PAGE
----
Results from the pivotal QuANTUM-R phase 3 study of single agent quizartinib significantly prolongs overall survival compared to chemotherapy in patients with relapsed/refractory AML with FLT3-ITD mutations.
Results from the pivotal QuANTUM-R phase 3 study of single agent quizartinib show that the drug met its primary endpoint of significantly prolonging overall survival (OS) compared to salvage chemotherapy in patients with relapsed/refractory acute myeloid leukemia (AML) with FLT3-ITD mutations after first-line treatment with or without hematopoietic stem cell transplantation (HSCT).
The study enrolled 367 patients FLT3-ITD-mutated AML who were refractory to or in relapse (with duration of remission of 6 months of less) following standard first-line AML therapy with or without HSCT.
Patients in the study were randomized 2:1 to receive either single agent oral quizartinib or salvage chemotherapy.
Quizartinib, currently in phase 3 development by Daiichi Sankyo Cancer Enterprise, is an oral selective FLT3 inhibitor intended for the treatment of relapsed/refractory and newly-diagnosed AML with FLT3-ITD mutations globally, and phase 2 development for relapsed/refractory AML with FLT3-ITD mutations in Japan.
The FLT3 gene mutation is one of the most typical genetic abnormalities in individuals with AML. FLT3-ITD is the most common FLT3 mutation, affecting an estimated 25% of patients.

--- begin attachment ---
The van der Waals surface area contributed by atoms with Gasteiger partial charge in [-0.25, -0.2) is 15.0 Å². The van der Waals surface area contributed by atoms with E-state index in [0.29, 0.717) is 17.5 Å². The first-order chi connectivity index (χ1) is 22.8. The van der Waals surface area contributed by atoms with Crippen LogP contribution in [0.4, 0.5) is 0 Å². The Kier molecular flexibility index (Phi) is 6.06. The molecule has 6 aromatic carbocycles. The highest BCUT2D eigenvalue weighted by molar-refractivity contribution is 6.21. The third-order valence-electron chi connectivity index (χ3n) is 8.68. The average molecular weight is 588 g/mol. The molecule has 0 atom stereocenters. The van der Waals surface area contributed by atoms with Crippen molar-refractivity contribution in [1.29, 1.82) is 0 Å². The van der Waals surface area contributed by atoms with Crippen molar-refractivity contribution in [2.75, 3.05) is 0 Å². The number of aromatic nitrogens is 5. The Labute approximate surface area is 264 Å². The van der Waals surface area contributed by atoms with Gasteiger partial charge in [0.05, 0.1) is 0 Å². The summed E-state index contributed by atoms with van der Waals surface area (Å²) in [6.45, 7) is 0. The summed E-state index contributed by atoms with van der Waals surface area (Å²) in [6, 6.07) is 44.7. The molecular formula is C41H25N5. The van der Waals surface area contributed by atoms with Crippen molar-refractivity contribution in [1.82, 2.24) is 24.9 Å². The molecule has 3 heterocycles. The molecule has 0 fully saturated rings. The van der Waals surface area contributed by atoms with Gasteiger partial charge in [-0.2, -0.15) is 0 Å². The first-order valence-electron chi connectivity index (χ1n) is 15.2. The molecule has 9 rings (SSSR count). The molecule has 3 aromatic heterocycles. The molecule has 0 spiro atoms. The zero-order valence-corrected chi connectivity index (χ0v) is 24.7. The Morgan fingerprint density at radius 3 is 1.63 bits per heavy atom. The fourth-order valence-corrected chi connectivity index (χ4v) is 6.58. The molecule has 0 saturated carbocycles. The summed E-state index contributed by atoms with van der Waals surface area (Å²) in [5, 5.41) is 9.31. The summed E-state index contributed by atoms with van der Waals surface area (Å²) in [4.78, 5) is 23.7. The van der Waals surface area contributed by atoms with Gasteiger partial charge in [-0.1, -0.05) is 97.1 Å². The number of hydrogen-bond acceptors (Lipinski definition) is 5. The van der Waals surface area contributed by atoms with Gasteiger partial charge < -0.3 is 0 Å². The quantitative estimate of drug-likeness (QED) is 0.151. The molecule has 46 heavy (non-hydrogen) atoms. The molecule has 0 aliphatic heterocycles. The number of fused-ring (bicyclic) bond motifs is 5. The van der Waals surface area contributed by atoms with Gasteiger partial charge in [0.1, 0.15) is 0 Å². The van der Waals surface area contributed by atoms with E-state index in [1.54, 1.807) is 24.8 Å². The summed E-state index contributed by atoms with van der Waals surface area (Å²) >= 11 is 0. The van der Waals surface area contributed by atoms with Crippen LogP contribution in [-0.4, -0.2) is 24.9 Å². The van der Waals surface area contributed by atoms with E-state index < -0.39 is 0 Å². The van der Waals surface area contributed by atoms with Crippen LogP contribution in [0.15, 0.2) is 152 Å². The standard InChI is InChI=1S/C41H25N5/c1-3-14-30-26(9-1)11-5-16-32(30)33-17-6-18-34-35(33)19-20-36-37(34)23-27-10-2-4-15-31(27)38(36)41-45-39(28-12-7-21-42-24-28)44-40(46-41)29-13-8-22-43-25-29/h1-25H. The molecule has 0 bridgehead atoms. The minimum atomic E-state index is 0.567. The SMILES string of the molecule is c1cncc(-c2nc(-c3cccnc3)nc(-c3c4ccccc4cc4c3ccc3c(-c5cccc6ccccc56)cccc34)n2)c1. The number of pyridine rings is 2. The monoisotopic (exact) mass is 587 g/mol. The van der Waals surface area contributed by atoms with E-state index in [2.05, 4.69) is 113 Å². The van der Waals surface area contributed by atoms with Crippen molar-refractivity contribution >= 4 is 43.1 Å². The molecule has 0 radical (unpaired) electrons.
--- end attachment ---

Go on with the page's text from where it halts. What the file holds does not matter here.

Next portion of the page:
"Single agent quizartinib is the first FLT3 inhibitor to show a significant improvement in overall survival compared to cytotoxic chemotherapy in a randomized phase 3 study of patients with relapsed/refractory AML with FLT3-ITD mutations, a very aggressive form of the disease with limited treatment options," said Antoine Yver, MD, MSc, Executive Vice President and Global Head, Oncology Research and Development, Daiichi Sankyo in a press release. "We sincerely thank all of the investigators and patients who participated in this study and will share the results of the QuANTUM-R study at an upcoming medical meeting. We look forward to working with regulatory authorities worldwide to potentially bring quizartinib to patients as quickly as possible."
The company intends to initiate regulatory submissions worldwide for quizartinib based on the QuANTUM-R results, and topline results are expected to be presented at an upcoming scientific conference.
Quizartinib has previously been granted both Fast Track and Orphan Drug designations by the U.S. Food and Drug Administration (FDA). In September, Daiichi Sankyo announced that it would be partnering with the University of Texas MD Anderson Cancer Center in a multi-year collaboration dedicated to the acceleration of the drug’s development, as well as the development of at least 3 other novel therapies intended to treat AML.
In 2017, U.S. News & World Report ranked MD Anderson first for cancer care.
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